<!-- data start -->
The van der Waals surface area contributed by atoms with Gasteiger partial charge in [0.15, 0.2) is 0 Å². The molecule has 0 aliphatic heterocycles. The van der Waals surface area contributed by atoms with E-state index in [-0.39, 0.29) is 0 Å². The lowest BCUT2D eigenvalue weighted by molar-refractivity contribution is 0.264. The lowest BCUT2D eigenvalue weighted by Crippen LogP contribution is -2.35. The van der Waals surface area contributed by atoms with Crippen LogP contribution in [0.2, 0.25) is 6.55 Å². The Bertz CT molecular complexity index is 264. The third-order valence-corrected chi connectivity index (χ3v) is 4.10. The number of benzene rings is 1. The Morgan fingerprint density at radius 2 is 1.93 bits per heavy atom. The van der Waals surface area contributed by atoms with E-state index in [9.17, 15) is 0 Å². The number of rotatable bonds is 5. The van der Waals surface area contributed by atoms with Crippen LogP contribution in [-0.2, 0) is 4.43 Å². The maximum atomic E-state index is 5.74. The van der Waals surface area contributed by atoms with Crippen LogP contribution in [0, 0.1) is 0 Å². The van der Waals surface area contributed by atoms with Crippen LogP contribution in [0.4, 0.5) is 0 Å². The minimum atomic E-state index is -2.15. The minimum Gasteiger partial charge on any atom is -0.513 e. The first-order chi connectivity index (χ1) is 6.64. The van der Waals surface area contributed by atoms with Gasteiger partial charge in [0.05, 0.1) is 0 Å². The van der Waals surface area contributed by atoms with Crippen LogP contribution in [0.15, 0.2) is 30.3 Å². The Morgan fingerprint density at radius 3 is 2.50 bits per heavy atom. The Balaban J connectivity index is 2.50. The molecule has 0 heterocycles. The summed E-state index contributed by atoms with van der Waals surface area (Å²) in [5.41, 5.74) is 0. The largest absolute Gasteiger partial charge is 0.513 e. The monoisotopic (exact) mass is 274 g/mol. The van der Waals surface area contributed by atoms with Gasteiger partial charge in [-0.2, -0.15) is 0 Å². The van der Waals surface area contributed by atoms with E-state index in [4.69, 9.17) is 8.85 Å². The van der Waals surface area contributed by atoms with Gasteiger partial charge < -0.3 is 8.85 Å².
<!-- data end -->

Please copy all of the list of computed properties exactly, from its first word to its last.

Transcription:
The van der Waals surface area contributed by atoms with Gasteiger partial charge in [0.15, 0.2) is 0 Å². The molecule has 0 aliphatic heterocycles. The van der Waals surface area contributed by atoms with E-state index in [-0.39, 0.29) is 0 Å². The lowest BCUT2D eigenvalue weighted by molar-refractivity contribution is 0.264. The lowest BCUT2D eigenvalue weighted by Crippen LogP contribution is -2.35. The van der Waals surface area contributed by atoms with Crippen LogP contribution in [0.2, 0.25) is 6.55 Å². The Bertz CT molecular complexity index is 264. The third-order valence-corrected chi connectivity index (χ3v) is 4.10. The number of benzene rings is 1. The Morgan fingerprint density at radius 2 is 1.93 bits per heavy atom. The van der Waals surface area contributed by atoms with E-state index in [9.17, 15) is 0 Å². The number of rotatable bonds is 5. The van der Waals surface area contributed by atoms with Crippen LogP contribution in [-0.2, 0) is 4.43 Å². The maximum atomic E-state index is 5.74. The van der Waals surface area contributed by atoms with Crippen LogP contribution in [0, 0.1) is 0 Å². The van der Waals surface area contributed by atoms with Crippen LogP contribution in [0.4, 0.5) is 0 Å². The minimum atomic E-state index is -2.15. The minimum Gasteiger partial charge on any atom is -0.513 e. The first-order chi connectivity index (χ1) is 6.64. The van der Waals surface area contributed by atoms with Gasteiger partial charge in [0.05, 0.1) is 0 Å². The van der Waals surface area contributed by atoms with Crippen LogP contribution in [0.15, 0.2) is 30.3 Å². The Morgan fingerprint density at radius 3 is 2.50 bits per heavy atom. The Balaban J connectivity index is 2.50. The molecule has 0 heterocycles. The summed E-state index contributed by atoms with van der Waals surface area (Å²) in [5.41, 5.74) is 0. The largest absolute Gasteiger partial charge is 0.513 e. The monoisotopic (exact) mass is 274 g/mol. The van der Waals surface area contributed by atoms with Gasteiger partial charge in [-0.2, -0.15) is 0 Å². The van der Waals surface area contributed by atoms with E-state index in [4.69, 9.17) is 8.85 Å². The van der Waals surface area contributed by atoms with Gasteiger partial charge < -0.3 is 8.85 Å².